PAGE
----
A few years ago, a young woman waited patiently to be seen in our office after hours. She was a patient of one of my colleagues, but she couldn't wait for their scheduled appointment; she needed to see someone right away.It's not funny, but I'm laughing. Well, laugh at this. The doc contintues,
"I'm worried I have Lyme disease," she said. "I have all the symptoms. I think I need to be treated."
"But you have AIDS," I said.
"I'm tired and weak and I have fevers and sweats. I've lost my appetite. I can't think straight. I'm losing so much weight!"
She had seen a TV news report on Lyme disease, and then she had checked the Internet. All her symptoms were right there.
"But you have AIDS," I said. "And you don't want to take meds. That's why you're feeling so bad."
"I'm really scared about Lyme disease," she said. "I really need to get treated."
"If you want to be scared, how about that untreated AIDS of yours?"
We looked at each other. It was an impasse. The fact that logic was on my side mattered not at all: evidently the real was just a little too real for her. How much better to find another illness to be scared of, obsess over, get treated for, get rid of.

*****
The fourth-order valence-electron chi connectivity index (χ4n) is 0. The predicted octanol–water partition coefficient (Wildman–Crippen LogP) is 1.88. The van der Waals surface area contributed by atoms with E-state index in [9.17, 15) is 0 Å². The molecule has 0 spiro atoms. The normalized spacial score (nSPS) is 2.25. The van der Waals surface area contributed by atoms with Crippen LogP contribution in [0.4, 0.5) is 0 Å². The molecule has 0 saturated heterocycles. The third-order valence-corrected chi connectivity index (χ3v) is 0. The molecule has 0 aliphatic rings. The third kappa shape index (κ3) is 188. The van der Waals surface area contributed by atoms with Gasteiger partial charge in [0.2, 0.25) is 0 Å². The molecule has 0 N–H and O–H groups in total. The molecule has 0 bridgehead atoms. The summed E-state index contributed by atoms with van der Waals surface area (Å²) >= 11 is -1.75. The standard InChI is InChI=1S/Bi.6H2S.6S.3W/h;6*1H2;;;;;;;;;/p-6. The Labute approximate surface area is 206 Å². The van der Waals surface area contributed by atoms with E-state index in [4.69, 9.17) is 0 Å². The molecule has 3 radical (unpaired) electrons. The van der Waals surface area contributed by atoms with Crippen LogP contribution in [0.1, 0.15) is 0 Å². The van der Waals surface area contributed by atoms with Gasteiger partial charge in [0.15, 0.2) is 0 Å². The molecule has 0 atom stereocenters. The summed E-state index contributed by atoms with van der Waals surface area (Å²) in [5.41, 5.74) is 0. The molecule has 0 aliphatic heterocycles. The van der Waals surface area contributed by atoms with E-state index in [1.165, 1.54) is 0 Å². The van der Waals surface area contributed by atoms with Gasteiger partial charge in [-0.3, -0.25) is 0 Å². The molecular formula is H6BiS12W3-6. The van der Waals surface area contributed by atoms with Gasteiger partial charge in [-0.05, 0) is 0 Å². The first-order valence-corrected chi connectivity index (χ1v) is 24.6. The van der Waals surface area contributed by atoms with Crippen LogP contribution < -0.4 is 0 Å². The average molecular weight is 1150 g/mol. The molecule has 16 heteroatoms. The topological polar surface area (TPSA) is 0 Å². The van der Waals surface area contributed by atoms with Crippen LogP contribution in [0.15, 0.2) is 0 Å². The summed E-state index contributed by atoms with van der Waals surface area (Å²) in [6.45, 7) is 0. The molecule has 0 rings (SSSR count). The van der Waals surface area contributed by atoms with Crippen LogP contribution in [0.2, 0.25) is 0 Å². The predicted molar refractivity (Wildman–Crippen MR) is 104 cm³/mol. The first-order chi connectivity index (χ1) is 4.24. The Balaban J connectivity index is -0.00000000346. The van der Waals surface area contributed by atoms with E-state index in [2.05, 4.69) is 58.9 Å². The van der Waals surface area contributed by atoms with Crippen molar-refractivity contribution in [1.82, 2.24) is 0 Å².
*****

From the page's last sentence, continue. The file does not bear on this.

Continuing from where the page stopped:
Eventually she coerced my colleague into testing her for Lyme disease and treating her despite negative tests. Then she decided her symptoms might actually be due to a brain tumor, instead. And so it went, until she died of AIDS.
I did not say: If you want something to be scared of, how about the drug-resistant Klebsiella that is all over this very hospital, an ordinary run-of-the-mill bacterial strain that has become so resistant to so many antibiotics that we've had to resurrect a few we stopped using 30 years ago because they were so toxic.
That Klebsiella is one scary germ. It's in hospitals all over the country, and by now it's probably killed a thousandfold more people than the avian flu.